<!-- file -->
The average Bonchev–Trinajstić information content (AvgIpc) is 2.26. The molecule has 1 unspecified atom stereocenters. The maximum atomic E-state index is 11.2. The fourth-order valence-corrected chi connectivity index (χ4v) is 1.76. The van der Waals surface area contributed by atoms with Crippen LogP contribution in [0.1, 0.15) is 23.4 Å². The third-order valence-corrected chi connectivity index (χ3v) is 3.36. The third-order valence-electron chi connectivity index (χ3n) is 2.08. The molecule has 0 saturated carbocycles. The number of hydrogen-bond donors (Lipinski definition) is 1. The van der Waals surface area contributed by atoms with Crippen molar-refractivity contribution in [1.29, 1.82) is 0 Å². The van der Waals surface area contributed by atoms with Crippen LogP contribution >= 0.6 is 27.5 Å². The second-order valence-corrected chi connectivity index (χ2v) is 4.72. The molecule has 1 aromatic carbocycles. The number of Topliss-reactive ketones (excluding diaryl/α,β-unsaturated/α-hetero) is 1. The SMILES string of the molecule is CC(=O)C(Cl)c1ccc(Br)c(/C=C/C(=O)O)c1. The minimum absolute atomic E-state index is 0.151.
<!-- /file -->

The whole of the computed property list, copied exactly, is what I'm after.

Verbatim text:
The average Bonchev–Trinajstić information content (AvgIpc) is 2.26. The molecule has 1 unspecified atom stereocenters. The maximum atomic E-state index is 11.2. The fourth-order valence-corrected chi connectivity index (χ4v) is 1.76. The van der Waals surface area contributed by atoms with Crippen LogP contribution in [0.1, 0.15) is 23.4 Å². The third-order valence-corrected chi connectivity index (χ3v) is 3.36. The third-order valence-electron chi connectivity index (χ3n) is 2.08. The molecule has 0 saturated carbocycles. The number of hydrogen-bond donors (Lipinski definition) is 1. The van der Waals surface area contributed by atoms with Crippen molar-refractivity contribution in [1.29, 1.82) is 0 Å². The van der Waals surface area contributed by atoms with Crippen LogP contribution >= 0.6 is 27.5 Å². The second-order valence-corrected chi connectivity index (χ2v) is 4.72. The molecule has 1 aromatic carbocycles. The number of Topliss-reactive ketones (excluding diaryl/α,β-unsaturated/α-hetero) is 1. The SMILES string of the molecule is CC(=O)C(Cl)c1ccc(Br)c(/C=C/C(=O)O)c1. The minimum absolute atomic E-state index is 0.151.